“It’s important that we work with those women after their kids leave [the visits] and say, ‘What went right and what went wrong?’” Baldwin said. “We need to strengthen the ways to bring kids to this institution so they can have a positive interaction.”
The women at Logan are sharply aware of how being a mother doubles the stigma they face. While men’s crimes are typically viewed independently of their status as a parent, society views women not only as criminals but also as bad moms.
The moms attending the reunion appeared intent on fighting that negative perception.
“When I’m here, it reminds me of what I need to focus on and what I have to go home to,” said Limari Siberon, who was visited by her young son and mother.
As she watched her son color, Siberon held back tears thinking about the time she is missing with her son. “There’s no greater punishment than to be away from your child.”
The December visit to Logan is the closest thing to a family Christmas that the families will have. They’ll pose for pictures with “Auntie Claus,” share a meal, decorate cookies and play games. The moms can’t seem to give enough hugs and kisses as they fuss with their child’s hair or marvel at new braces and extra inches in height.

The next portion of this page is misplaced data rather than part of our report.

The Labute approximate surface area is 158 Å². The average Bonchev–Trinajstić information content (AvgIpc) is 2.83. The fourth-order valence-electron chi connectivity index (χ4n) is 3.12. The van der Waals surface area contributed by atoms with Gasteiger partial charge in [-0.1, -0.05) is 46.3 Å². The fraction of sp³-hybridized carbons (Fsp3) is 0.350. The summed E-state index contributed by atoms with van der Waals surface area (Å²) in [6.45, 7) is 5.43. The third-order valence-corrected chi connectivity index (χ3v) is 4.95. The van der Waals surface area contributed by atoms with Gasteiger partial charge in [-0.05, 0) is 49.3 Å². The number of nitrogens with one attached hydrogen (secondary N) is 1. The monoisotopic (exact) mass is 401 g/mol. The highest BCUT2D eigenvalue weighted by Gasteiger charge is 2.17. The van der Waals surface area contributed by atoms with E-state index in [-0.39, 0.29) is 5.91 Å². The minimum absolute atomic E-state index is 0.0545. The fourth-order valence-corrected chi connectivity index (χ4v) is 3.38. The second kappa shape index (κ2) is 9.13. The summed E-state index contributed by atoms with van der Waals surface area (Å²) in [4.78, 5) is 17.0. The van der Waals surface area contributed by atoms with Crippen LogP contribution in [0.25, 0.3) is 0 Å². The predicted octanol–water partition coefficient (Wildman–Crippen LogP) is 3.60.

The children are just as eager for their mom’s affection: Toddlers cling to their mothers and bury faces away from the noisy gymnasium while other children wiggle under their mom’s arm to be closer.
Moon’s visit was a welcome surprise to the women who knew her from her time in Logan.
With her freedom, Moon works to help women who face the same long odds she does. She’s also earning her college degree and raising awareness about the ways communities can help women after prison ― who often struggle with housing, employment and health care because of their incarceration ― make good on their second chance.
She opened her arms to embrace her friends and the children who were visiting from the Reunification Ride. She said seeing her friends both motivated her to keep making good decisions and to keep advocating on their behalf.
She held out her arms to her friend Mishunda Davis, who is still serving her sentence, and called Davis one of her biggest inspirations.
“Just because I’m here and incarcerated [doesn’t] mean that I’m nothing,” Davis said. “I can still teach. I can still encourage. I can still uplift, I can still do positive things getting ready to be released and help others out.”